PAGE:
From time to time I come across a bottle of wine that has a surprisingly good Quality/Price Ratio (“QPR”).  Then I can’t wait to share it with you, because that’s what us wine lovers do – we share!

This is a kick-ass Grenache from Spain where it is known as Garnacha.  Spain is renowned for value wines, and this one from the Calatayud DO (Denominación de Origen) located in the south-west of Spain is a righteous bargain!  The region is similar to certain areas of  Arizona or Utah, with tall red buttes and dry arroyos at high elevation (1,800 – 2,600 ft.), and a continental climate.  The fruit for this wine is produced from dry-farmed 30-40 year old vines.


2010 Bodegas Terra Sigilata Calatayud Filón

My review follows:

Inky nearly opaque violet color with dark red fruit, leather and anise aromas.  On the palate, medium-bodied with smooth well-integrated tannins, and a great mouthfeel with dark cherry, raspberry, spice, and licorice flavors.  Short-medium finish. Great QPR @ $10/bottle!  Will buy more!  To find this wine, click here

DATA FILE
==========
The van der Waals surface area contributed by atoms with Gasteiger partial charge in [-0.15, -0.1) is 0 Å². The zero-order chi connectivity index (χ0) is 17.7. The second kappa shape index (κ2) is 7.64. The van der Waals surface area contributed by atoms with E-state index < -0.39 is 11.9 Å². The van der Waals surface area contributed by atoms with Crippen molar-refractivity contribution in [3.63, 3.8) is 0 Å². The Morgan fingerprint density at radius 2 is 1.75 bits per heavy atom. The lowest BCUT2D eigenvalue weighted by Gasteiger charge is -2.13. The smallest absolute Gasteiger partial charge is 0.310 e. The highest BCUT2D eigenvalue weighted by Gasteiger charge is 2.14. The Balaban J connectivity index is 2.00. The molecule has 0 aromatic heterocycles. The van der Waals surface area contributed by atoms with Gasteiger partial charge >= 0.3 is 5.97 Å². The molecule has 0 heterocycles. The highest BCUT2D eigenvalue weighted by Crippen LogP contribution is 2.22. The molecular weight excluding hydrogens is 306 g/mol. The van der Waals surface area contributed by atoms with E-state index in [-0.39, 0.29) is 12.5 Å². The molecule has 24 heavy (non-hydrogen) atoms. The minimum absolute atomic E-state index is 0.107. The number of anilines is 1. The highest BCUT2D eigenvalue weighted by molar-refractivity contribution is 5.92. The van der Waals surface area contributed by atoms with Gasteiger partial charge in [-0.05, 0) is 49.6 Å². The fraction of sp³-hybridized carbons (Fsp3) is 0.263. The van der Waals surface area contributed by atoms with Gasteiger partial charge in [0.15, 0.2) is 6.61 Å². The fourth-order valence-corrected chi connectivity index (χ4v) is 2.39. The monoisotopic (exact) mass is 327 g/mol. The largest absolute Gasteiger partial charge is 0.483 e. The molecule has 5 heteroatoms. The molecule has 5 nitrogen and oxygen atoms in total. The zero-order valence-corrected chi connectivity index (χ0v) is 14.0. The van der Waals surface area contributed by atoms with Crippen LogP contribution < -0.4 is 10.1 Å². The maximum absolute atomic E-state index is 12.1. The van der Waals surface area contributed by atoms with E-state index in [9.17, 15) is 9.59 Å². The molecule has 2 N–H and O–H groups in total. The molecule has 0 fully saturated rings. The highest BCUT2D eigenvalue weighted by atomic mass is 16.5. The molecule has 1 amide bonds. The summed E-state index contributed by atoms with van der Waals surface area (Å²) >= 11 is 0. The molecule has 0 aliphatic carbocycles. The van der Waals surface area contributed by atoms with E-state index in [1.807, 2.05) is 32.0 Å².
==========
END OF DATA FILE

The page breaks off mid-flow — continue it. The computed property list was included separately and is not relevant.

Value Alert!! – 2009 Goyette Sonoma Coast Pinot Noir

From time to time I come across a bottle of wine that has a surprising good Quality/Price Ratio (“QPR”).  Then I can’t wait to share it with you, because that’s what us wine lovers do – we share!

I picked up this one at my local Costco store a couple of weeks ago.  It came highly recommended by the Costco wine rep who happened to be on site that day.  The 2009 Robert Goyette Sonoma Coast Pinot Noir presents a lot of value at $12.99/bottle, especially for a Pinot Noir, where I think it’s more challenging to find great QPR wines under $15.

2009 Goyette Sonoma Coast Pinot Noir

My tasting notes follow:

Ruby color with earthy, licorice, red fruit, and spice aromas. On the palate – fairly well-balanced, smooth, medium bodied with well-integrated tannins, and tart cherry, licorice, and eastern spice flavors.  I highly recommend.